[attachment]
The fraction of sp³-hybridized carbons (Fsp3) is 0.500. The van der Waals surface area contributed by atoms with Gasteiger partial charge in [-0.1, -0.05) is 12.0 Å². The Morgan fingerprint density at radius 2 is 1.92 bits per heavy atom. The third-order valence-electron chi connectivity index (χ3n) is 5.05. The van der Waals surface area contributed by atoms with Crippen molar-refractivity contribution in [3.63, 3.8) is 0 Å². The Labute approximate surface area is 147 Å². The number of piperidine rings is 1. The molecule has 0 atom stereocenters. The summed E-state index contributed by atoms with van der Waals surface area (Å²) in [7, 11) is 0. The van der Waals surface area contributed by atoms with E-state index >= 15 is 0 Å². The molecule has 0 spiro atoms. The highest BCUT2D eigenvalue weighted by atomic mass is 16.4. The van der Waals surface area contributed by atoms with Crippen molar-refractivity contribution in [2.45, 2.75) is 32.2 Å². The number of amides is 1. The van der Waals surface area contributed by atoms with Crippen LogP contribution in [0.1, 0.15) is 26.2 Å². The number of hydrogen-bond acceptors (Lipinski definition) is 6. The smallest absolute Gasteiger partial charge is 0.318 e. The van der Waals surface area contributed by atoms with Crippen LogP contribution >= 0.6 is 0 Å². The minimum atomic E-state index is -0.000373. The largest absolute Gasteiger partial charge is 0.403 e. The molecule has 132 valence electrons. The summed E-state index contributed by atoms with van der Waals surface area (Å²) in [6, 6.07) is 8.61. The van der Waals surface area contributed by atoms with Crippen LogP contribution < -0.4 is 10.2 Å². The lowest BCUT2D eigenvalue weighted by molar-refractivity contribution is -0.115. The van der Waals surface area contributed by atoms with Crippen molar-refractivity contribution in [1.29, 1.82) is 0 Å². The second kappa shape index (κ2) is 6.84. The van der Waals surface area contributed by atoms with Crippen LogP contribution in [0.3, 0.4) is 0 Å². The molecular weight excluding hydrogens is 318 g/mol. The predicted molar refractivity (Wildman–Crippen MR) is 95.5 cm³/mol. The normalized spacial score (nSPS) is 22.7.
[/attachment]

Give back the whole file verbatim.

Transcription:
The fraction of sp³-hybridized carbons (Fsp3) is 0.500. The van der Waals surface area contributed by atoms with Gasteiger partial charge in [-0.1, -0.05) is 12.0 Å². The Morgan fingerprint density at radius 2 is 1.92 bits per heavy atom. The third-order valence-electron chi connectivity index (χ3n) is 5.05. The van der Waals surface area contributed by atoms with Crippen molar-refractivity contribution in [3.63, 3.8) is 0 Å². The Labute approximate surface area is 147 Å². The number of piperidine rings is 1. The molecule has 0 atom stereocenters. The summed E-state index contributed by atoms with van der Waals surface area (Å²) in [7, 11) is 0. The van der Waals surface area contributed by atoms with E-state index >= 15 is 0 Å². The molecule has 0 spiro atoms. The highest BCUT2D eigenvalue weighted by atomic mass is 16.4. The van der Waals surface area contributed by atoms with Crippen molar-refractivity contribution in [2.45, 2.75) is 32.2 Å². The number of amides is 1. The van der Waals surface area contributed by atoms with Crippen LogP contribution in [0.1, 0.15) is 26.2 Å². The number of hydrogen-bond acceptors (Lipinski definition) is 6. The smallest absolute Gasteiger partial charge is 0.318 e. The van der Waals surface area contributed by atoms with Crippen LogP contribution >= 0.6 is 0 Å². The minimum atomic E-state index is -0.000373. The largest absolute Gasteiger partial charge is 0.403 e. The molecule has 132 valence electrons. The summed E-state index contributed by atoms with van der Waals surface area (Å²) in [6, 6.07) is 8.61. The van der Waals surface area contributed by atoms with Crippen LogP contribution < -0.4 is 10.2 Å². The lowest BCUT2D eigenvalue weighted by molar-refractivity contribution is -0.115. The van der Waals surface area contributed by atoms with Crippen molar-refractivity contribution in [1.29, 1.82) is 0 Å². The second kappa shape index (κ2) is 6.84. The van der Waals surface area contributed by atoms with Crippen LogP contribution in [0.3, 0.4) is 0 Å². The molecular weight excluding hydrogens is 318 g/mol. The predicted molar refractivity (Wildman–Crippen MR) is 95.5 cm³/mol. The normalized spacial score (nSPS) is 22.7.